Broken hearts and broken bones are just a fact of life in a Gin Palace, but for orphan Dolly, the Crown is her last hope.
After the death of her mother, Dolly ran away from her sleazy step father Arthur, only to find herself living on the streets. When Jack discovers her hiding in the back yard of The Crown, he persuades his mother Nellie Larkin, to take Dolly in.
But Dolly has a secret – a very valuable secret – and Arthur is determined to get his clutches on her at any cost. And when local hard-man Ezra Morton joins in the hunt, the Larkins may have to risk everything to keep Dolly safe…
I received a copy of this book from Boldwood Books via NetGalley in return for an honest review.
Set in the Victorian era, this historical saga encapsulates the danger, depravity and dire circumstances the majority of the Victorian population endured. Despite this, the sense of community survives, and this is evident in this story.
Nellie runs a Gin Palace, which is well patronised by the local community, her young son Jack, friend Nancy, and Poppy, help her run it. The hours are long, the work is hard, and the atmosphere less than conducive for children, but there is food on the table, somewhere safe and warm to sleep, and love and understanding, which is more than most have. When Jack finds a young girl running away from an abusive step-father, he befriends her and soon she is part of the delightful, dysfunctional family.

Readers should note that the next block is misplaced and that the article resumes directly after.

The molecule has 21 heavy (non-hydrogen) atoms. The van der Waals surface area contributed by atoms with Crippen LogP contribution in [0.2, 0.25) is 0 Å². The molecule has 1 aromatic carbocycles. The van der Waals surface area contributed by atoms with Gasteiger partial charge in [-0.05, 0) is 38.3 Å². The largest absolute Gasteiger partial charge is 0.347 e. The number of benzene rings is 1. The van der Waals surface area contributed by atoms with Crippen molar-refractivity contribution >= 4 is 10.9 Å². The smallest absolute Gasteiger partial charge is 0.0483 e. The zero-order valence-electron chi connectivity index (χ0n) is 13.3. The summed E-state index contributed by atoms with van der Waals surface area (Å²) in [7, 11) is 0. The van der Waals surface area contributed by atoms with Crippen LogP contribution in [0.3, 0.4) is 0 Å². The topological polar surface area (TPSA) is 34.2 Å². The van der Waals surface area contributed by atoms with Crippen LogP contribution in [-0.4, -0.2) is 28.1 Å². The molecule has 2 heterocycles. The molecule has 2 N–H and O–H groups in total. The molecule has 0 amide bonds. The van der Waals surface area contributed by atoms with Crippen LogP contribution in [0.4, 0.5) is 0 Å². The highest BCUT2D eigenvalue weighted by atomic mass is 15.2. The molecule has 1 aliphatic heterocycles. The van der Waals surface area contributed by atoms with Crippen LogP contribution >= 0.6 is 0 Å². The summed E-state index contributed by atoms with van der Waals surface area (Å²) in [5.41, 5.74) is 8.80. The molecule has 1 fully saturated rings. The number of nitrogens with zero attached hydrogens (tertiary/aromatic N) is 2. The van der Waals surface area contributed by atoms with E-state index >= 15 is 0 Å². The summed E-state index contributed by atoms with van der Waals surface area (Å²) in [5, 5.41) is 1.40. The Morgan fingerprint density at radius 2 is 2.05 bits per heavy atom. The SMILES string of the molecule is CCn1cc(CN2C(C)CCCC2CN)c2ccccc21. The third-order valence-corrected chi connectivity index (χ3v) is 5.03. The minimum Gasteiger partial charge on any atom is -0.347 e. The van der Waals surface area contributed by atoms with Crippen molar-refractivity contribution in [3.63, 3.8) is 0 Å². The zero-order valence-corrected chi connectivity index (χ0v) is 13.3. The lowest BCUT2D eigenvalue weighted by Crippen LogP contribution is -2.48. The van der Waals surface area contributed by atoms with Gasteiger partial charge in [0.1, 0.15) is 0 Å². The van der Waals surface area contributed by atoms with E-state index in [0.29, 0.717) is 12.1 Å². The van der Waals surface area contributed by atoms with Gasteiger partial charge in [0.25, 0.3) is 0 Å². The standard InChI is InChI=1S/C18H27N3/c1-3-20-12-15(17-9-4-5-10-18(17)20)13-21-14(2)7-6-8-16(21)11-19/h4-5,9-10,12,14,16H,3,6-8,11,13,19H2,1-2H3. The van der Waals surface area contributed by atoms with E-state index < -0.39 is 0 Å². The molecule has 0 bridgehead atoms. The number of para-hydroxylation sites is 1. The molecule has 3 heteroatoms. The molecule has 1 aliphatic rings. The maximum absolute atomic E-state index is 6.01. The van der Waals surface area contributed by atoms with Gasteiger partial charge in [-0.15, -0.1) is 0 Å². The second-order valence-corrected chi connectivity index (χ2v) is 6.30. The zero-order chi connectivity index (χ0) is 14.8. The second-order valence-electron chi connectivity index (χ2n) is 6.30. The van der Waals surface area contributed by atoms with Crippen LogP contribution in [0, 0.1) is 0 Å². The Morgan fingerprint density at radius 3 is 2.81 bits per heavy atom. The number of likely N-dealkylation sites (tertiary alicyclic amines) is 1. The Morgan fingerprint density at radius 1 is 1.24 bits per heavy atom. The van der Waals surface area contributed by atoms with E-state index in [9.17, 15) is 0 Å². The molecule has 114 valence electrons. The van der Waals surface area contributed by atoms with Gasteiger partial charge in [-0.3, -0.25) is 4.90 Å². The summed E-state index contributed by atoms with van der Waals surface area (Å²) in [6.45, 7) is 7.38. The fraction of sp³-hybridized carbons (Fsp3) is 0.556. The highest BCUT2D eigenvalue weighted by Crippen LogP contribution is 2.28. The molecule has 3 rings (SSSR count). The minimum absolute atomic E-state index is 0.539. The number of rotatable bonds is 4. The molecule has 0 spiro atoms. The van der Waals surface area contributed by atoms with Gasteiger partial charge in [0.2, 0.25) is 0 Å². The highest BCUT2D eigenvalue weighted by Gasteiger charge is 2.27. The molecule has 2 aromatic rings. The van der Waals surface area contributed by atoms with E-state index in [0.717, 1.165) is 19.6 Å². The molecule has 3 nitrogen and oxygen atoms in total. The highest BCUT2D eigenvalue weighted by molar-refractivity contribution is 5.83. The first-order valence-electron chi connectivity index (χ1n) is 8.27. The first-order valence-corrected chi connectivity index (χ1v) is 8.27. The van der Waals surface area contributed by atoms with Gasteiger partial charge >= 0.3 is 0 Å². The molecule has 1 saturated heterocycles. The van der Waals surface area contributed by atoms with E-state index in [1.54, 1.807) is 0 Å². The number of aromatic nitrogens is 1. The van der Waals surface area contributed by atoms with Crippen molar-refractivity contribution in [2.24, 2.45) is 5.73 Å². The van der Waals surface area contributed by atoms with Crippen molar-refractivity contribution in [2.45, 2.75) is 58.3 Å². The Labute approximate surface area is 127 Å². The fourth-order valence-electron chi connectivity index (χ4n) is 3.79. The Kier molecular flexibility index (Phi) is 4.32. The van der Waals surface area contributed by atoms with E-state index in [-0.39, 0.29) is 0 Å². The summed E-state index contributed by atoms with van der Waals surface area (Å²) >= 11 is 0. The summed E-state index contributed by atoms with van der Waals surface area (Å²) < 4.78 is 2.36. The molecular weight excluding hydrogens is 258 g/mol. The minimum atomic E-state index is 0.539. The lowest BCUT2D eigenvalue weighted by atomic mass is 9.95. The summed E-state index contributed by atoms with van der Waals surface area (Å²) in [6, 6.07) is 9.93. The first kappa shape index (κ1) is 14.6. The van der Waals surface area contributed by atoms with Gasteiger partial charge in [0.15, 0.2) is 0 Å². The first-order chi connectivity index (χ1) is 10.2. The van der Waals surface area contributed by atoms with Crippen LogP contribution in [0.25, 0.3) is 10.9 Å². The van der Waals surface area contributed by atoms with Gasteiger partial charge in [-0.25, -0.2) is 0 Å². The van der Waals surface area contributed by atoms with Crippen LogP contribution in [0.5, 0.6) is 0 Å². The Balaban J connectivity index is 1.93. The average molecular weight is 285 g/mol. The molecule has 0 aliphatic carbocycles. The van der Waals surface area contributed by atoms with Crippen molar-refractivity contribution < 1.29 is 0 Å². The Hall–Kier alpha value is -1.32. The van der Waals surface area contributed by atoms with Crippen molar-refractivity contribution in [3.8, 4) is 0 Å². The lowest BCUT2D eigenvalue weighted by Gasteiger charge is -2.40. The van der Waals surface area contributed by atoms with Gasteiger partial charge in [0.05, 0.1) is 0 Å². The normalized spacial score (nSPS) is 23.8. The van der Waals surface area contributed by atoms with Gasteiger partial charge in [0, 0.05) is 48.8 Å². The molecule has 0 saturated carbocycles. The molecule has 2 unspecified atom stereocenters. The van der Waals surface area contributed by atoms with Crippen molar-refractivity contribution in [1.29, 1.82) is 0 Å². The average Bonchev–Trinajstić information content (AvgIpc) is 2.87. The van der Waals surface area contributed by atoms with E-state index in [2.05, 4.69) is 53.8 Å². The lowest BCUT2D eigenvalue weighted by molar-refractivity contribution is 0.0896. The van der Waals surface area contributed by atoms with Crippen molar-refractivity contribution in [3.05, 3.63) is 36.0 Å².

The setting is atmospheric and vividly described, and lets you experience the sights smells and uproar of the gin palace. The characters are well crafted, it reminded me of Fagin’s boys and Nancy in Oliver, even though the children here are spared a life of crime. The camaraderie and banter draw you into their lives. The plot is simple but effective. It lets the characters shine, whilst delivering a smartly paced, suspenseful plot, that keeps you turning the pages.
The villains are what you’d expect in the Victorian era, and they threaten Nellie’s family and her livelihood. The story is the perfect length, encompassing, the sense of family, place and time, even though it is shorter than most sagas of this type.
Female characters take the lead in this story, which delivers an engaging family drama, amidst the sights sounds and smells of Victorian England.
Lindsey Hutchinson is a bestselling saga author whose novels include The Workhouse Children. She was born and raised in Wednesbury and was always destined to follow in the footsteps of her mother, the multi-million selling Meg Hutchinson.